On 25 February 2015, South Africans tuned in to listen to Finance Minister Nhlanhla Nene’s first full budget speech. For the coming financial year, an expected total revenue of R1,189 trillion to fund expenditures of R1,351 trillion was budgeted.
The Minister identified the main challenges that South Africa faces in attaining sustainable growth and development. He referred to the international situation that is far from stabilised. Although the conditions and projections for different countries vary considerably, the general outlook is that growth is expected to be slow: China’s growth will slow down this year, the USA’s growth is expected not to exceed 3,6%, and Europe will be more vulnerable than ever. Although the decrease in the oil price will benefit South Africa, international trade conditions will put pressure on the country’s commodity exports. South Africa’s electricity crisis will also hamper growth, in particular in the main economic sectors of manufacturing and mining. Considering all the challenges, the projection for South Africa’s economic growth is just 2% – down from the projection of 2,5% in October 2014. The Minister is, however, confident that the country will return to a growth path above 3% from 2017.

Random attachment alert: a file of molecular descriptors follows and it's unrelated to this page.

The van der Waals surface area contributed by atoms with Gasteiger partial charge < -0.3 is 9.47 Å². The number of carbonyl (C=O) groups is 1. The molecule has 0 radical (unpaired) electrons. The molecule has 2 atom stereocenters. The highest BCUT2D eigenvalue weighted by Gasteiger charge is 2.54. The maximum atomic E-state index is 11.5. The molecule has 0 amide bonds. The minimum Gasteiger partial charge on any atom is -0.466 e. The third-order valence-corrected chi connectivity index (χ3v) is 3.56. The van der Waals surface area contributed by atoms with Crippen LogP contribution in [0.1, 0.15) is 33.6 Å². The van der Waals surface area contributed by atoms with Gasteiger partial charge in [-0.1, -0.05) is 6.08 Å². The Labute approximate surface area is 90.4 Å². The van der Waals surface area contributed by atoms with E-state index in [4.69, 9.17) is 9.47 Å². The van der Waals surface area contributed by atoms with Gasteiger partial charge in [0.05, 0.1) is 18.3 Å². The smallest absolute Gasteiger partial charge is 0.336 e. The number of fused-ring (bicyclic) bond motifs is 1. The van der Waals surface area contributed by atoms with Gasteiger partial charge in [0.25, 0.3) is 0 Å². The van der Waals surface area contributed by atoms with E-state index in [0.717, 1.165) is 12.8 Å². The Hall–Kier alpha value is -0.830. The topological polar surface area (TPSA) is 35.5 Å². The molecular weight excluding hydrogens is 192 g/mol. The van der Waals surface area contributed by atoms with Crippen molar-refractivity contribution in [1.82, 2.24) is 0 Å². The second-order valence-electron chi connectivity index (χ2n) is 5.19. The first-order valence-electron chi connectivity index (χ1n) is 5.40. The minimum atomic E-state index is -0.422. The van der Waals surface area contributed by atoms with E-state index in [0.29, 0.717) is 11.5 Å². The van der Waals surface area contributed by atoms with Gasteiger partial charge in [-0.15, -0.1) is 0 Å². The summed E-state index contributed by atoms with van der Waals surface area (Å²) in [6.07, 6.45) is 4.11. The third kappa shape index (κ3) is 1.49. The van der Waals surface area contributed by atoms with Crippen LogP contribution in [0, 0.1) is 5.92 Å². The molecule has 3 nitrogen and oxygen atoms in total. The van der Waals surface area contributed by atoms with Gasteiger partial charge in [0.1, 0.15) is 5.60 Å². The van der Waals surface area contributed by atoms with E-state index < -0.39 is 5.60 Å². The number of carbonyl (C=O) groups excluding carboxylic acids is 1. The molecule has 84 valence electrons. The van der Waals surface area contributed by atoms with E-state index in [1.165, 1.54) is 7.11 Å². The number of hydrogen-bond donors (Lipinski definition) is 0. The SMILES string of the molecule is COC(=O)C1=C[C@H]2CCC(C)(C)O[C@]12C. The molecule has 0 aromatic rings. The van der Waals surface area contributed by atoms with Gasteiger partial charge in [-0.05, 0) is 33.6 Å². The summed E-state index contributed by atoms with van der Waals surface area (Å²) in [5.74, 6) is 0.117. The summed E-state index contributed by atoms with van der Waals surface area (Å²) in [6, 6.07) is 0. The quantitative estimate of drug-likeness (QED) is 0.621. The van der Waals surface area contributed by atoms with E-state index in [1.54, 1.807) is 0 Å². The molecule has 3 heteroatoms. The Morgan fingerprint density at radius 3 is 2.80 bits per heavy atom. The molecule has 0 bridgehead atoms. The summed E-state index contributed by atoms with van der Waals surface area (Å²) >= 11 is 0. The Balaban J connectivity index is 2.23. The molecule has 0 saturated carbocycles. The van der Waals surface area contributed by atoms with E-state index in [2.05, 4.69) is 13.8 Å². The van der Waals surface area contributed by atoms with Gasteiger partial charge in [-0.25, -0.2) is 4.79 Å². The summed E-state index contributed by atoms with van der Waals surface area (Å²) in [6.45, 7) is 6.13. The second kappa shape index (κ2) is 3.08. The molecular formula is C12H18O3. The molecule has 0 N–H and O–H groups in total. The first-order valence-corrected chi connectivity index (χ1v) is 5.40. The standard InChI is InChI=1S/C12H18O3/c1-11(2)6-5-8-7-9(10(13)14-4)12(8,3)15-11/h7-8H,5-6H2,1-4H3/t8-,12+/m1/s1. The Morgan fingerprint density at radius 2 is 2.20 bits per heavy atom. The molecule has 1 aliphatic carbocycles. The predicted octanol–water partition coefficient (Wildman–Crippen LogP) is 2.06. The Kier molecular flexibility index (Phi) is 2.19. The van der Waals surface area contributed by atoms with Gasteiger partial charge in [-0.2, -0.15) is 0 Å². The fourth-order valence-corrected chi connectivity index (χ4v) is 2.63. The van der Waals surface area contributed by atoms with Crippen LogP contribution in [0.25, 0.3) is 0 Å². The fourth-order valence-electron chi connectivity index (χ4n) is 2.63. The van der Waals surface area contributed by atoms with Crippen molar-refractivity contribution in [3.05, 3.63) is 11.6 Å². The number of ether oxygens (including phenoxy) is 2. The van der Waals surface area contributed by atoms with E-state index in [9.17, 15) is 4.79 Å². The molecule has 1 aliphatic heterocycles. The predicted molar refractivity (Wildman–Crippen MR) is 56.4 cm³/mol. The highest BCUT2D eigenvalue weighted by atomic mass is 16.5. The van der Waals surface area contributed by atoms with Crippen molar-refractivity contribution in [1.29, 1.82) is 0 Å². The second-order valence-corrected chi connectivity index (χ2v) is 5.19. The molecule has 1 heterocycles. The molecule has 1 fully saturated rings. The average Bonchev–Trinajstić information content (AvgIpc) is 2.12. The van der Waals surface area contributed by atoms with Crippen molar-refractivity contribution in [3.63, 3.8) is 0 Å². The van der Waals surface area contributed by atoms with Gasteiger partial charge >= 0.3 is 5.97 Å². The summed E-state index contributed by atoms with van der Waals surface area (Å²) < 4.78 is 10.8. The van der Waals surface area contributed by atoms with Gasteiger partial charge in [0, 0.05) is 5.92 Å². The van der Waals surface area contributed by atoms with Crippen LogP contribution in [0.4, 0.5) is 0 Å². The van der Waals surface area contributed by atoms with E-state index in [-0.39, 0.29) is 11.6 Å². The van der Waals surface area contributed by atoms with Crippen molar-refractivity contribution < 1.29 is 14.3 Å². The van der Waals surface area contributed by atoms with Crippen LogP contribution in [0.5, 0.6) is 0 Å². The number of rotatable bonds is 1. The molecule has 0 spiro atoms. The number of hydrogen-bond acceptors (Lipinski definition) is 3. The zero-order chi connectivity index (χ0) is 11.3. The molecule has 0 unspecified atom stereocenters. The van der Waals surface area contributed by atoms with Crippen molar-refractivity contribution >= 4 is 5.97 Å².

As in every year’s budget speech, the increases in taxes and levies drew the attention of especially consumers and small enterprises that usually get affected more severely. The usual ‘suspects’ were there: income tax (raised by one percentage point for all taxpayers earning more than R181 900 per annum), fuel levy (increased by 30,5c a litre from April), and ‘sin taxes’ (increased excise duties on alcoholic beverages and tobacco products).
Although subsequent media reviews expressed the feeling that the Eskom management/revenue crisis did not receive the expected weight in the speech, the Minister did announce that to ease the financial problems of the utility, the government would ‘inject’ R23 billion into it this year. Also, an additional amount of R108 million would be allocated to research in the energy sector. No mention was made of the much discussed topic of nuclear power generation.
The Minister did identify the national energy supply crisis as a top priority because ‘Electricity constraints hold back growth in manufacturing and mining, inhibit investment in housing and raise costs for businesses and households’. He noted the importance of the carbon tax to be introduced next year and vouched for its use as an additional tool to assist in managing the electricity shortage and supporting energy sustainability in the country. Promoting tariff instruments further as remedies for the difficulties in the sector, he announced an increase of the electricity levy by 2c/kWh, from 3,5c/kWh to 5,5c/kWh, ‘to assist in demand management’. He indicated that ‘This levy of 2c/kWh will be withdrawn as soon as the electricity shortage is over’.